posted by Lyn Never at 5:55 PM on December 9, 2013 [3 favorites]


I've struggled with this myself. As Lyn says, I think it's about attitude. This is something I am not great at either, but it's important to remember that it's really not a big deal to go to a meetup that turns out lame. I find the sheer volume of them on Meetup.com kind of overwhelming, but you can reduce the "risk" of the evening being a total loss by finding a new place to eat/see/whatever nearby. The upside to the distance is that it's more likely to find yourself in a totally new neighborhood when you go somewhere.
posted by feloniousmonk at 6:38 PM on December 9, 2013


Man, we really need to get back in the meetup habit! I've been meaning to propose another one at Sunset Beer in Echo Park.

It took me a while to find my community. Part of it was moving to a part of the city with more things I liked and getting involved in neighborhood activities. In my case, part of it was also finding people who like exploring the city on foot and by bicycle (there are groups for both of these things).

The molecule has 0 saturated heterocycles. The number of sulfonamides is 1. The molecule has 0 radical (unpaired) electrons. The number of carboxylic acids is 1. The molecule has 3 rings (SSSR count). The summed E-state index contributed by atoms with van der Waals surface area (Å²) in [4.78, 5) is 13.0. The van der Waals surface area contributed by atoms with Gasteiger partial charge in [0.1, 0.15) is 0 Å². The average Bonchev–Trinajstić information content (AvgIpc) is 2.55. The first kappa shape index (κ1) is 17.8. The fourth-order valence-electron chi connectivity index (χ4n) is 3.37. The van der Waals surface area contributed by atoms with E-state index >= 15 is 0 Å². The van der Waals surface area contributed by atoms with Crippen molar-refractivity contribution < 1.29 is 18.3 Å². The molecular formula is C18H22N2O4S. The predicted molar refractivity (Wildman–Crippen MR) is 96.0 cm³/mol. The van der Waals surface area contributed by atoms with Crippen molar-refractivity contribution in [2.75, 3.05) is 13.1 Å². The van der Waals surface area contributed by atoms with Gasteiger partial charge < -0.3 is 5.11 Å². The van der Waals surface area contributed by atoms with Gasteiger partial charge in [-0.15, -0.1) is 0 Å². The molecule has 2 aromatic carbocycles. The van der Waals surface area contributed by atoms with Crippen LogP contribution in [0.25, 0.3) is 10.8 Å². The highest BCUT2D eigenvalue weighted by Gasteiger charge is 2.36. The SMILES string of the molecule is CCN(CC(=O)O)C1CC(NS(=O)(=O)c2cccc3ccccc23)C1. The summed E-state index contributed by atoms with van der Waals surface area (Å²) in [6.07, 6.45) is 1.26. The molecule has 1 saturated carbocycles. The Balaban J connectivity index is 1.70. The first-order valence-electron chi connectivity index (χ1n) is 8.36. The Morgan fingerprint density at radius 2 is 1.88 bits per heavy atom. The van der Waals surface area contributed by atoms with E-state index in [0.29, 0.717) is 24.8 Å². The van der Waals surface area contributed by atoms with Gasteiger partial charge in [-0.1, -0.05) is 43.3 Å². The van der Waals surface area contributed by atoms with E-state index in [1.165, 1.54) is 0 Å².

posted by mandymanwasregistered at 6:55 PM on December 9, 2013 [2 favorites]


Well then what are we waiting for? Meetup in Echo Park for sure!
posted by DeltaForce at 7:51 PM on December 9, 2013 [2 favorites]


posted!
posted by mandymanwasregistered at 8:12 PM on December 9, 2013 [2 favorites]


It took me at least two years to make good friends in LA. (At least). It's also a very transient city and people move away or get sucked into work quite often. Hang in there. Get involved, be happy, and remember that moving to a new place is hard and you are doing fine.
posted by ablazingsaddle at 10:19 PM on December 9, 2013


they seem kind of intimidating and at the same time lame. Also, it's so hard to feel like we're picking the right one. I don't want to end up with a bunch of people that we aren't compatible with.

I live in a very transient city where people are constantly moving in for a couple of years and then out. In 6 years, I've had to construct 3 completely new social circles. Here's what I've concluded: